In the second part, the flags became ‘four-armed propeller-crosses’. Both artists rolled on a long table and when they stood up, they spun round on their own axis as if they wanted to fly. In the third display, the artists sat opposite each other at a table with Polish flags on long batons attached to their heads. They bent forward slightly and began eating a meal at the table. The flags (like swords) crossed in the air each time they cut their meat into portions and their knives and forks crossed on the plates. When they were chewing and swallowing, everything went back to normal, both flags standing upright.
In the fourth part, Kwiek and Kulik stood facing each other, joined by a white-and-red flag. One end of the flag was fastened to a wooden slat on Kwiek’s head, the other, to a slat on Kulik’s head. As the artists bent their heads backwards slowly two white-and-gray flags slipped from underneath the white-and-red flag. At the conclusion of this backwards motion the ‘white-and-red cocoon’ fell down on to the floor. The artists then left the room, each with a white-and-gray flag.

Hammer-Sickle; Art in Panties

Hammer-Sickle; Art in Panties, 1985

150 x 100 cm

Archival Inkjet Print

The second from the series of three performances by KwieKulik at the Dziekanka, 1985. The title taken from the invitation: Hammer, Hand, Ice; Sickle, Hook, Shadow and Art in Panties.
Upon entering the gallery, the guests came across the following scene: Kwiek and Kulik were sitting on bricks (the artists brought them from their home in Łomianki that they had been renovating for several years by now). They were seated against the backdrop of a picture drawn in school crayons on brown wrapping paper. The picture depicted clouds and the sun in
a simplified, childish way, but, instead of the sun, a light bulb was glowing there. Before them each artist was holding out a piece of ice shaped like the head of a hammer. The forearm and the ice made up the full image of the hammer. From a block of ice, a partly-embedded iron hook was protruding. The light from the bulb was casting the shadow of the hook onto the ice surface, the hook and its shadow forming the shape of a sickle. The spectators could see how from the heat from the bulb and the artist’s hands the ice was melting, while the ice hammer heads were ‘burning’ cold the hands that were hold-ing them. The artists had to move the ice from hand to hand constantly.
On both sides, pictures were hanging horizontally in a row: Kulik’s panties painted in gloomy dark colors were pulled up over painting supports made of coarse gray canvass, resembling birds flying in a V-formation.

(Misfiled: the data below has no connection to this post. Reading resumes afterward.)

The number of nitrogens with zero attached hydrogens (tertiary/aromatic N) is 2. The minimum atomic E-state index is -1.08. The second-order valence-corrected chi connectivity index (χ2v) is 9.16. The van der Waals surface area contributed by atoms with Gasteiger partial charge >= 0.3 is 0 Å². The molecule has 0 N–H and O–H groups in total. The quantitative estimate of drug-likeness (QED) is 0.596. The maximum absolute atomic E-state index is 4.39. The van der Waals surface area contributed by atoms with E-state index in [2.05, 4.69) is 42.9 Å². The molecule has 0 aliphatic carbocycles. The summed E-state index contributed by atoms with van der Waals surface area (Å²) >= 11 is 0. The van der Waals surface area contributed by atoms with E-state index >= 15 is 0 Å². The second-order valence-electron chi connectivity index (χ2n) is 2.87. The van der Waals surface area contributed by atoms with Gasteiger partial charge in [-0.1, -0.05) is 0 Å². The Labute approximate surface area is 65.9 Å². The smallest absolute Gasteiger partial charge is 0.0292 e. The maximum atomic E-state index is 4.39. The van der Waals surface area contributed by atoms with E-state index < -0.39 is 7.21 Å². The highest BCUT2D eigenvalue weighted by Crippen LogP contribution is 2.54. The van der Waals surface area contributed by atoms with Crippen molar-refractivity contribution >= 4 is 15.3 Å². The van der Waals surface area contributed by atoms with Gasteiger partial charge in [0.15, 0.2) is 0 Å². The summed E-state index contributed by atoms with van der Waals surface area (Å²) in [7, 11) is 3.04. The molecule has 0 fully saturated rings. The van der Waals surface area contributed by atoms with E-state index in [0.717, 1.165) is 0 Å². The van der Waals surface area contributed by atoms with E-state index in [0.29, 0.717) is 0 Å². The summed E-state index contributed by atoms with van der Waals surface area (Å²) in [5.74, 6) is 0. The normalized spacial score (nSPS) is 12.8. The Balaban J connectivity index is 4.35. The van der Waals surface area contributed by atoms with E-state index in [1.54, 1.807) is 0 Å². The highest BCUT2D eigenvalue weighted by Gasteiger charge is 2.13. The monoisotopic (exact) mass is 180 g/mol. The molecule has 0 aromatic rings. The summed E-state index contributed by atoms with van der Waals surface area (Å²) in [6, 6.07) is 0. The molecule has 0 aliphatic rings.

Banana and Pome-grenade

Banana and Pome-grenade, 1986

57 x 40 cm

Archival Inkjet Print, 10 photos

Banana and Pome-grenade was performed at Dziekanka as part of a three-year program organized by KwieKulik. The title in Polish is Banan i Granat, with ‘granat’ meaning both ‘hand grenade’ and ‘pomegranate’; therefore in English a new phrase was created ‘pome-grenade’.
Kwiek and Kulik were sitting immobile wearing buckets on their heads. Their son, Maksymilian Dobromierz, opened and closed a white curtain decorated with silver stars and crescents. After each opening of the curtain, another arrangement of four objects was presented to the audience (placed on the buckets and in the artists’ hands): a stone in a glass filled with water, an axe, pigs’ snouts, a broken milk bottle, a sculpture of a copulating couple, passports, etc. In total there were twelve consecutive scenes. Some of these referred to personal experiences, others related to more abstract concepts, all created an endless chain of poetic associations. KwieKulik used national emblems and symbols of Catholicism made of poor materials, abstract forms, and quotidian objects. The performance was paradigmatic for KwieKulik’s shift in methodology in the 1980s, transforming the conceptual analysis of society and the politics of the image into an enigmatic political theatre of form and object.
The artists described the performance as reistic theatre. They used the term ‘reism’ or ‘concretism’ after Tadeusz Kotarbiński, who formulated a philosophical opinion that only things exist, while events, properties, relationships, and other abstract entities cannot exist independently.
After the performance KwieKulik created a slide projection, Activities with Mercury, in 1975.

Dirty (event 202)

Dirty (event 202), 1988

50 x 50 cm

Photograph

Przemysław Kwiek and Zofia Kulik at the opening of the exhibition, Galeria Grodzka, Lublin 1988

Supermarket

Supermarket, 1981

04:58 min

Video

Supermarket is a video performance KwieKulik realized in Stuttgart when they were invited to the group exhibition, ‘New Art from Poland’, at Künstlerhaus Stuttgart.
During the action, they strolled through a supermarket (full of ‘foreign’ goods) with a supermarket cart, occasionally putting products into their cart, whilst discussing the totally absurd and completely disproportionate exchange rate between Polish currency and the Deutsche Mark; afterwards, they put the goods back onto the shelves, eventually leaving the shop with their hands empty. This work came into being as a result of the contrast experienced by the artists between the shortage of goods in Poland and their excess in the West.

Game on Morel's Hill

Game on Morel's Hill, 1971

Group action, slideshow, 35 photos

In December 1971, during an extended discussion between the students of sculpture from the Academy of Fine Arts in Warsaw, professor Oskar Hansen, and other contributors at the Close-Ups of the Young Creative Workshop in Elblag, a suggestion was put forward by Przemysław Kwiek, to move the discussion from the smoke-filled room into the open air, and replace verbal discussion by action collaboration with objects. Oskar Hansen then developed this idea, and introduced strict rules to the planned action (game). The participants divided into two groups: Whites and Blacks choose a hill where Henryk Morel’s sculpture Destruction was located. When one group performed a “movement”, the second group looked at this and had to respond after a time (the next movement was induced by the previous group’s movement). Zofia Kulik and Przemysław Kwiek found wooden sticks, a long white canvas and red fabric in the basement of the Culture House, which was then used in this interactive art game. Within three hours, fourteen movements had been constructed. This slideshow documents one of the first times this nonverbal group action was recorded.